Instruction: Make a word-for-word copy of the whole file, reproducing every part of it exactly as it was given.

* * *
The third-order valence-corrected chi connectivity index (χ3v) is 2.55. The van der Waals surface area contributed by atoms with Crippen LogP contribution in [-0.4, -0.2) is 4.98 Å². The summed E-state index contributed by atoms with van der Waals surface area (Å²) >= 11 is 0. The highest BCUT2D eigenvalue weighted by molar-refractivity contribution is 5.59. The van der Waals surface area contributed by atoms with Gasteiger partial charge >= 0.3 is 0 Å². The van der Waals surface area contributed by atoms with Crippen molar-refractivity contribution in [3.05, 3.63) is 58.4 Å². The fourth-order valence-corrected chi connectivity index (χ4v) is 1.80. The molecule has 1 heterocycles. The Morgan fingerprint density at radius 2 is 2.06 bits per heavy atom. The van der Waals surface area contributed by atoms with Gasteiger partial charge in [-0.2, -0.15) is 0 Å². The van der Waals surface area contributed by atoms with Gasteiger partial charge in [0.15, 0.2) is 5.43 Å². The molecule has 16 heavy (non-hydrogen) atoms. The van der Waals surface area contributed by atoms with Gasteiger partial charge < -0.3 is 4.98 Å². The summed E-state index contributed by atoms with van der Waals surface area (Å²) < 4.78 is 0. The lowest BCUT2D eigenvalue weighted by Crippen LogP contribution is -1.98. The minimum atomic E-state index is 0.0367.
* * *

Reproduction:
The third-order valence-corrected chi connectivity index (χ3v) is 2.55. The van der Waals surface area contributed by atoms with Crippen LogP contribution in [-0.4, -0.2) is 4.98 Å². The summed E-state index contributed by atoms with van der Waals surface area (Å²) >= 11 is 0. The highest BCUT2D eigenvalue weighted by molar-refractivity contribution is 5.59. The van der Waals surface area contributed by atoms with Gasteiger partial charge >= 0.3 is 0 Å². The van der Waals surface area contributed by atoms with Crippen molar-refractivity contribution in [3.05, 3.63) is 58.4 Å². The fourth-order valence-corrected chi connectivity index (χ4v) is 1.80. The molecule has 1 heterocycles. The Morgan fingerprint density at radius 2 is 2.06 bits per heavy atom. The van der Waals surface area contributed by atoms with Gasteiger partial charge in [-0.2, -0.15) is 0 Å². The van der Waals surface area contributed by atoms with Gasteiger partial charge in [0.15, 0.2) is 5.43 Å². The molecule has 16 heavy (non-hydrogen) atoms. The van der Waals surface area contributed by atoms with Gasteiger partial charge < -0.3 is 4.98 Å². The summed E-state index contributed by atoms with van der Waals surface area (Å²) < 4.78 is 0. The lowest BCUT2D eigenvalue weighted by Crippen LogP contribution is -1.98. The minimum atomic E-state index is 0.0367.